By Peter Spotswood Dillard
From Number 129
What is the oldest voluntaryist society existing in the continental United States? The answer may surprise you.
Perched atop three mighty mesas in northeastern Arizona, the Hopi Indians have developed a peaceful, nonviolent, and anarchistic society that has endured for at least a millennium. Archaeologists believe that the Hopis are descendants of the prehistoric Anasazi, or “Old Ones,” who occupied the Four Corners region before disappearing in the late 13th century. Hopi tradition teaches that their people ascended into the present world through a hole in the bottom of the Grand Canyon called Sipapuni. They soon met Maasaw, ruler of this world, who divided them into clans and instructed them to find the center of the earth. After wandering for many years, the clans converged on the Hopi mesas. The Bear Clan established the Third Mesa village of Oraibi and required the other clans to demonstrate some skill or special knowledge before establishing their own villages.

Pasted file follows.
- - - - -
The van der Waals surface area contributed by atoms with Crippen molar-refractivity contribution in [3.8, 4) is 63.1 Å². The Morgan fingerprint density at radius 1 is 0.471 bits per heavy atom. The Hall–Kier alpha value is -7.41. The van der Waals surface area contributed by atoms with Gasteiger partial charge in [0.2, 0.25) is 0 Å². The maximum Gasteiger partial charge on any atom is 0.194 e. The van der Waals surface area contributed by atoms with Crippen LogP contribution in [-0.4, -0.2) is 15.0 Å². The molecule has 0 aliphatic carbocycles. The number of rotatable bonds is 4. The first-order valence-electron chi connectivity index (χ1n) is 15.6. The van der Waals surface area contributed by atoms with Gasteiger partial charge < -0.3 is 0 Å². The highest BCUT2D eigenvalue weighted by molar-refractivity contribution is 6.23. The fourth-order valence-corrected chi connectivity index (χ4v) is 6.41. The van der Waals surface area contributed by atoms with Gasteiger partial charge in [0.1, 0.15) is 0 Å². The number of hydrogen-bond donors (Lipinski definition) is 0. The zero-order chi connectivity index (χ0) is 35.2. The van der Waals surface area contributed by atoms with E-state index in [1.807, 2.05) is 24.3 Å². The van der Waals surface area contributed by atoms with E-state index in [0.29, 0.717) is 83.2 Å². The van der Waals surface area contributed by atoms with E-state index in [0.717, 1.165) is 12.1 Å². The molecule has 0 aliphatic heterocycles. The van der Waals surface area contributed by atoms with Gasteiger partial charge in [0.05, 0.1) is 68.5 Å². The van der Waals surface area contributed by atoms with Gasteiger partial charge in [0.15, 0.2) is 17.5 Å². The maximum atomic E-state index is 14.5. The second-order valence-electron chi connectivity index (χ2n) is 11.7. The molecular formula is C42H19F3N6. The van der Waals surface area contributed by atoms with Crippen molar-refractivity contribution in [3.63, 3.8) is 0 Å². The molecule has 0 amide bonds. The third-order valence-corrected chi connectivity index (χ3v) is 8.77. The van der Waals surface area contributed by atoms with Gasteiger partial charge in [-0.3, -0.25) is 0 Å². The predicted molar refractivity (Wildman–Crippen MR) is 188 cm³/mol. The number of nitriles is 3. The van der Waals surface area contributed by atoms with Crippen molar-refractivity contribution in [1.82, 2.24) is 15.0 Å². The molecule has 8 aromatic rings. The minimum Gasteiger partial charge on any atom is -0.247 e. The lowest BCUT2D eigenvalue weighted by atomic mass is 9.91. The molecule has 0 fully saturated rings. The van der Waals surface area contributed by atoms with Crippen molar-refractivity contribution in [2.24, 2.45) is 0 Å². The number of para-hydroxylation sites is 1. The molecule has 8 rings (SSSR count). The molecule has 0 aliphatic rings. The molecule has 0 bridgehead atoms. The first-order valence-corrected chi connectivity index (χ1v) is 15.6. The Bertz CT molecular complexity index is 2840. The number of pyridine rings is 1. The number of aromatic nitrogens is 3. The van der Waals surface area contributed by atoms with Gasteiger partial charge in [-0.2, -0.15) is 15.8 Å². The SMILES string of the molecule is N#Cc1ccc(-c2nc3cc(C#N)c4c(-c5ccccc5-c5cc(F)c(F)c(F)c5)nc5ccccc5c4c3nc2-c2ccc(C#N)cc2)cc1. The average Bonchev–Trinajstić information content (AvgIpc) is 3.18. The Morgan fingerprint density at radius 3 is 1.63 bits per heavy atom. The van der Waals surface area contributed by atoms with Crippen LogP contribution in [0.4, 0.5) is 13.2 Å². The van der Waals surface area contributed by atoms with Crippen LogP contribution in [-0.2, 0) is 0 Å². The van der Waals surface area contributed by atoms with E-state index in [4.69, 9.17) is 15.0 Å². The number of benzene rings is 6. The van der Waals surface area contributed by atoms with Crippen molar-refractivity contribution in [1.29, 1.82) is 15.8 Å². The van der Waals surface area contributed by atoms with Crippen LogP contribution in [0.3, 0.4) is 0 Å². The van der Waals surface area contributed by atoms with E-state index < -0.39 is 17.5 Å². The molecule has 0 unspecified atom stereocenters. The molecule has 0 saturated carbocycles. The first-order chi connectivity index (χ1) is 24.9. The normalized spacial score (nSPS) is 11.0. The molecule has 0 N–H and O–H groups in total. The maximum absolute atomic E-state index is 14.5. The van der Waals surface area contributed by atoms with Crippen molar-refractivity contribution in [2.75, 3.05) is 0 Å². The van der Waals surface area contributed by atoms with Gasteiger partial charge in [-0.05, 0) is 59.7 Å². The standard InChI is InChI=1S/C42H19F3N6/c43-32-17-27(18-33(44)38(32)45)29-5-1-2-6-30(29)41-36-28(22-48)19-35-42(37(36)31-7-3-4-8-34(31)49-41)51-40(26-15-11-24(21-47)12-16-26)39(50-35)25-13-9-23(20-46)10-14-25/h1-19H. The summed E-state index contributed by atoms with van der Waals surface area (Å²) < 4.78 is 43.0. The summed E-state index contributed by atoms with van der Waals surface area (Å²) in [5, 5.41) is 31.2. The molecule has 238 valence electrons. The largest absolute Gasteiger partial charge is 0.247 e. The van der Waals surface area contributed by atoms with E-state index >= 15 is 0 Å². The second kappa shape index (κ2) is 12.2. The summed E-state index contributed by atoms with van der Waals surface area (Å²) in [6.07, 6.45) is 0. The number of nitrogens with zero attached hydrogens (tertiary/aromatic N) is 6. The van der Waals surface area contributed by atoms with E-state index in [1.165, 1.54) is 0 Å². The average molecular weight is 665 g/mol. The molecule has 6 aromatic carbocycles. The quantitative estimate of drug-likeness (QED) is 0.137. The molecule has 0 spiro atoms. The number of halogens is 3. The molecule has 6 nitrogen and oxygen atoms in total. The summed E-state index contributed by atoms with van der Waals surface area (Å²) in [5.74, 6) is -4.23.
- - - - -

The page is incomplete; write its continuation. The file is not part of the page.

There is no “Hopi Nation.” Before the U.S. War with Mexico, when the Mexican government decided to make a boundary around the Hopi country, the “Hopi thought the boundary lines to be so ridiculous that they laughed about it.” [Yamada 20] “The Hopi Nation” is simply a bureaucratic fiction imposed by the Spanish, Mexican, and United States governments in order to deal with a group of people whose ancestors have always lived in a decentralized collection of independent and autonomous villages. As anthropologist Wayne Dennis remarked, “The native system of [Hopi] government is, in effect, a practical form of anarchy.” [Hennacy, 200]. Hopi unity is expressed, not in allegiance to a monolithic Hopi state, but through voluntary commitment to a common spirituality known as the Hopi Way. Even here, the clan structure ensures that spiritual authority does not become concentrated in the hands of any one person or group. Each clan possesses its own expertise or ceremony indispensable to the Hopi Way. Hopi clans are matrilineal, with members of a given clan living in different villages whose inhabitants are also connected by ties of marriage, kinship, and shared history.
Nothing for certain is known about how decisions are made in the village councils and sacred kivas. Nevertheless, a statement from Heremequaftewa of Shungopavi village provides a window onto what is essentially a voluntaryist philosophy: